Learning to Assert your Identity with Q’onnections

Posted by Sam Ascencio (He/They/Zir/Hir) on
Learning to Assert your Identity with Q’onnections

What is Q’onnections?

The goal is to inform LGBTQ+ students and connect them

A program under LGBTQ+ and allies club that pairs up LGBTQ+ students with LGBTQ+ peers.

The program aims to accomplish a sense of belonging within the college in students’ time at John Jay fostering growth, Community building, Advocacy, Leadership, Identity (C.A.L.I).

Blog Posts by CUNY Peer Leaders

Then I dropped two classes..

Posted by Sam Ascencio (He/They/Zir/Hir) on

I have been aching to submit my post for some time but, time is fleeting, as life always is isn’t it? Why, am I so late I ask myself even as I write this…but I know why it is because I am recovering from trauma. Being LGBTQ+ is never easy, being trans is even harder. I considered transitioning for a while, I remember looking in the mirror gently rubbing my chin as if some magic wizard might make me the male I saw myself as. During my time as a college student I faced a lot, the first-day jitters are less about fitting in and more about hoping I’ll come home alive. Now I rub my chin because I can feel the fist that slammed into my face less than a year ago when another student caught me off guard and punched me in the face. “I don’t care about your sexuality.” he hissed as I fell backwards slowly toward the ground I saw a group of students ready to remind me why I shouldn’t get up right there on my campus, right were I thought I belonged. Now I know I belong because I came back, I swallowed my fear, I stopped shaking and stomped on toward the the door at least…not this time. This time I logged onto zoom, a whirl and a click I sat empty and dazed working hours to support students as a Peer Success Coach in the warm summer’s pandemic months. Life seemed to trudge on despite the chaos around it and I asked myself…why should I not the do the same?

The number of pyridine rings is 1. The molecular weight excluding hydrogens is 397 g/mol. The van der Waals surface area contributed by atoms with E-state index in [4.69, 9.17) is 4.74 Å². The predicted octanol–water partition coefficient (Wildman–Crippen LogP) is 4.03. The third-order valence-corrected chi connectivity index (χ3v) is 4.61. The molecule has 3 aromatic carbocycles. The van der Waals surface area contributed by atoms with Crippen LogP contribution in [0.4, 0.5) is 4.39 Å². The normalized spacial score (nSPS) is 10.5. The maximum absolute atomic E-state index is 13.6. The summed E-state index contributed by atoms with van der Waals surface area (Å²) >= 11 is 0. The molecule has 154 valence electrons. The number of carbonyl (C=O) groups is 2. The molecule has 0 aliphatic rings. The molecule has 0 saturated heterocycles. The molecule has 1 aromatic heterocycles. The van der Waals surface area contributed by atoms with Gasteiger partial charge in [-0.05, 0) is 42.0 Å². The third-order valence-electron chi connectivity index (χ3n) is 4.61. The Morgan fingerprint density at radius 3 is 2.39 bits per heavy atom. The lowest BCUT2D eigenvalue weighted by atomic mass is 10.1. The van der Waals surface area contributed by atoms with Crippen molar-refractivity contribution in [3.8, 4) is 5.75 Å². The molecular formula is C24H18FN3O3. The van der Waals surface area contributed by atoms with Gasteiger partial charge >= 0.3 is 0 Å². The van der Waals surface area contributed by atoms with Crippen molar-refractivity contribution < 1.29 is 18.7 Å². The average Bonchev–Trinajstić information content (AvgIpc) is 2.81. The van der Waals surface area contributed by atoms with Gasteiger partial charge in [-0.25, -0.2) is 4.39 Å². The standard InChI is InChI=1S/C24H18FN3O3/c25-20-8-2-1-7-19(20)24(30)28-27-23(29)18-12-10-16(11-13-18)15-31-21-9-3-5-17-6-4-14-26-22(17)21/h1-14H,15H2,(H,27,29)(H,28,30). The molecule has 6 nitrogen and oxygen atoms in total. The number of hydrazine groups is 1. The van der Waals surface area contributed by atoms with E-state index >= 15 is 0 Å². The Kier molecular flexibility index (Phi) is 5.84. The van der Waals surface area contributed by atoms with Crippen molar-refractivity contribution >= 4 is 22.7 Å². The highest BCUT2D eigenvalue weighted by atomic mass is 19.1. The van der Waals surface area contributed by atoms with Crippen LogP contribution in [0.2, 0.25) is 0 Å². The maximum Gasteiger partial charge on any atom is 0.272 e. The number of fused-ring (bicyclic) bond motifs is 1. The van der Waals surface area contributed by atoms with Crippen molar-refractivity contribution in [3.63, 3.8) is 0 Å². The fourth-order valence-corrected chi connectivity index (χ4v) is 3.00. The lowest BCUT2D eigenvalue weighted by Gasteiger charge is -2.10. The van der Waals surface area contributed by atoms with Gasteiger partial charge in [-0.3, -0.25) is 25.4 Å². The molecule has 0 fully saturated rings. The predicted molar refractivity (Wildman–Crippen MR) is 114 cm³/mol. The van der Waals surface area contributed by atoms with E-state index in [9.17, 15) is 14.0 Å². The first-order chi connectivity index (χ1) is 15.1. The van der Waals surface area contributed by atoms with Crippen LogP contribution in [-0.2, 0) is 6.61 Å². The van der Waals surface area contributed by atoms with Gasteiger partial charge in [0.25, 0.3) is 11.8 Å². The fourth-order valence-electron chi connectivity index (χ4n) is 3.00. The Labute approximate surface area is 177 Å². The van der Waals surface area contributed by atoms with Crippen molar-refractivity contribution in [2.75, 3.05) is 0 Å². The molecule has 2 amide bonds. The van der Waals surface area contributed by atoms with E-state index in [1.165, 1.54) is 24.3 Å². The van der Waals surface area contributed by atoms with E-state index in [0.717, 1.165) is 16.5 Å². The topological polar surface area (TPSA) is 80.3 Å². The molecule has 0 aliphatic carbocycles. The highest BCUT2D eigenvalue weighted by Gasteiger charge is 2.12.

My song for this month “There is a place where we don’t have to feel alone…everytime that you call out you’re a little less alone. From across the silence your voice is heard.”

In the months before the world met its pseudo-zombie-like state, a spark ran in me…a report card for all of CUNY a place for all students, a welcome home for all the LGBTQ+ folx. Do we not deserve a welcome more than anyone else? In fact we should welcome the NEW “us” the one person we choose to be, not the birthright so many claim we should. College is the first time most us get to be who we truly are at least that’s what we’re told but that simply isn’t the case. Most times LGBTQ+ students are regulated to a small club or corner and used as a minority token to advance some agenda. I was tired of that, I wanted to help my fellow students the way I helped students at my job. We don’t get the right health education or a how-to guide on standing up for ourselves. I’ve seen too many students run away while I spit venom back, the venom rightly deserved at the masses who tried to cage my people.

I searched four-plus years now for the unicorn field, the place were all the LGBTQ+ students were free to be who they were. Where the magic of our identities and experiences shined. On the first day of the semester I mounted an attack, one that would be not come softly but in roar of enthusiasm. I drafted up Q’onnections an LGBTQ+ mentoring program that would pair LGBTQ+ students with other like minded students and push them to be advocates, leaders and champions for themselves. I rallied my fellow club mates and spent countless hours coming up with programing, ideas, concepts, drawings and more. I was acting as a director and student. I was respected in one space as the man rallying the charge and in my classes I was deadnamed for asking why I got a 75 on an assignment I fighting for perfection with everything I had and told I was starting up “discourse”. “Well it’s feminine on all your documents what do you expect?” They told me. “I am trying but it’s soooo hard.” They whined. I had enough, the toughest part of this semmester was being trans, it always was but this semmester would be diffrent. I dropped two classes and walked on.

The charge is on full speed, tomorrow is the fist day I train my mentors for battle. I am ready. See more about my idea here: https://lgbtq.ink/jjqsite

Till I find the unicorns find me with my head in the clouds. Till then I’ll keep walking…

Sam Ascencio 9/23/2020